February 16, 2010

What Would Scooby Do? ~Lisa Marie Hughes

What Would Scooby Do?

Some of you know firsthand, and others understand from a distance, the importance of animals in our human lives. Whether you ride horseback, breed cows, chuck the ball for your panting pal or just listen to the birds outside your window every morning, animals are a big part of our lives on this planet. They are imperative to lowering our stress levels; although at times they might send them skyward, more often than not they provide relief from everyday anxiety.

Many Montana yogis knew my dog Rocco. Most knew him by his nickname, “Scooby Doo.”  In addition to being with one another nearly every moment of every day, he sat in on countless yoga classes I taught. Lazily he slept through grueling, 90-minute classes of handstands and backbends, unaware of the white-knuckle effort just beyond his eyelids. Those who left with a bit of dog fur on their yoga clothes just smiled, as if taking a piece of his good nature with them. He was the mascot of yoga. He was the consummate yogi.

Living beside him almost every moment of every day of his short life I learned more than I can ever describe in words. It’s as if he knew the secrets of yoga. When he was happy, he expressed it, and never cared about what happened between us even moments before (like satya). When we had to move the herd of cows on our ranch over 8 miles in one afternoon (like asana does), he was happy to be there with a wag in his tail and a steady stride (santosha). Any animal or child could approach him without ever meeting aggression (ahimsa). And when the job was done, he let it all go and fell into his bed, fast asleep within moments (nirvana). These are things I am still refining. Sometimes I forget that how he behaved naturally is who I am at my core, that these are the ways I am meant to function all the time. Rocco helped me remember. When I recall our first meeting, I remember doubting that I would take a puppy home, but he lifted his limp-eared head, stared at me from across the yard and ran toward my car, leaving his brother and sister behind. That was the moment that Rocco chose me.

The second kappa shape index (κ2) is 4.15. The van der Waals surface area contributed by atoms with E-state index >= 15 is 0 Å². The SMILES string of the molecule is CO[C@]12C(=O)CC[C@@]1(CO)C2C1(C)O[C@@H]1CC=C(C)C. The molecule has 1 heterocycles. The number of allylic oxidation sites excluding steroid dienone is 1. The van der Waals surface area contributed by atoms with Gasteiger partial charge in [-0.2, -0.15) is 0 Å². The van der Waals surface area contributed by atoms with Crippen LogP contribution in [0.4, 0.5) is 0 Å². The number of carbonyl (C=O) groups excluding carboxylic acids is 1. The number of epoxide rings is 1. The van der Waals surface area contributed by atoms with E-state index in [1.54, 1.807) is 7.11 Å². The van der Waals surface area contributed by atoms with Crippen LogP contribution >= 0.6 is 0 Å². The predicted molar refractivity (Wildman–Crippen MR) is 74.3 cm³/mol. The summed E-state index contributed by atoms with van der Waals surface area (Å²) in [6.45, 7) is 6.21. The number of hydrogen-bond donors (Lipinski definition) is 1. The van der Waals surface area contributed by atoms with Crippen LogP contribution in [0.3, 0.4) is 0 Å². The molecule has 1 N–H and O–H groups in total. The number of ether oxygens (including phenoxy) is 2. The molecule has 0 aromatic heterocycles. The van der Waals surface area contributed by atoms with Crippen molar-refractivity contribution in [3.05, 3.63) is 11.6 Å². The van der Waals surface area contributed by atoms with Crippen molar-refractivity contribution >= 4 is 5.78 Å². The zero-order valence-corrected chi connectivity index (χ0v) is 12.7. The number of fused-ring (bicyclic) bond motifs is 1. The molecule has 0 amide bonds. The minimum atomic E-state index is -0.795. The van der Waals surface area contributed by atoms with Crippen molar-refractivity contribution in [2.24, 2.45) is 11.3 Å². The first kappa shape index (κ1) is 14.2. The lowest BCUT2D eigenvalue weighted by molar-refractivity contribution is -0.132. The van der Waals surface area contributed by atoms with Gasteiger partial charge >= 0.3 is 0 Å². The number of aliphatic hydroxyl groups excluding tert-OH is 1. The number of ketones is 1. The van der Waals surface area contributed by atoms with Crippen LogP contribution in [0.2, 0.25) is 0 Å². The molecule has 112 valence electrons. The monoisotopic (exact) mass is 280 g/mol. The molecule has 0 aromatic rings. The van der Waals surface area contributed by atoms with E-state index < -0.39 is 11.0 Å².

Rocco has changed my life, as animals tend to do. He lifted my mood, kept me company, lowered my stress and taught me things that only in his voice I could hear. If only our greatest teachers could be by our sides forever, in the flesh, healthy and happy. One year ago, Rocco was diagnosed with an extremely rare nerve cancer typically found in the limbs of horses.  In this case, it found a home in his jaw. Try as I did to control the situation, any treatment we chose would have been detrimental to his quality of life. I was left to admit defeat — his condition was untreatable. It seems that Rocco had his greatest lesson to teach, and the hardest one I could ever endure.  In yogic philosophy, his last lesson was santosha (contentment) — in his ability to let go and enjoy the present despite his illness. To practice santosha is to practice stability and accept the flow of life. Rocco had absolutely no idea that he was sick.  Everyday he trotted about his home of many acres chasing cows and swimming in the creeks. He lived his life completely in the present moment, and he faced it blissfully.  To better manage the emotional impact of his sickness, I did as Rocco did, assuming a canine attitude that kept me in the present moment instead of always squinting toward the future.  I strived to practice santosha and become in tune with right now, in order to ensure a more balanced future.

Rocco ceased to be my living teacher last October. His body resides high on a hillside among the trees of our ranch. His spirit, his energy, lives within me still. As for today, Rocco and I keep climbing hills, stumbling on rocks, counting stars, taking in the light of the setting sun and wagging our tails in thanks to the universe for this amazing life and it’s curious gifts.

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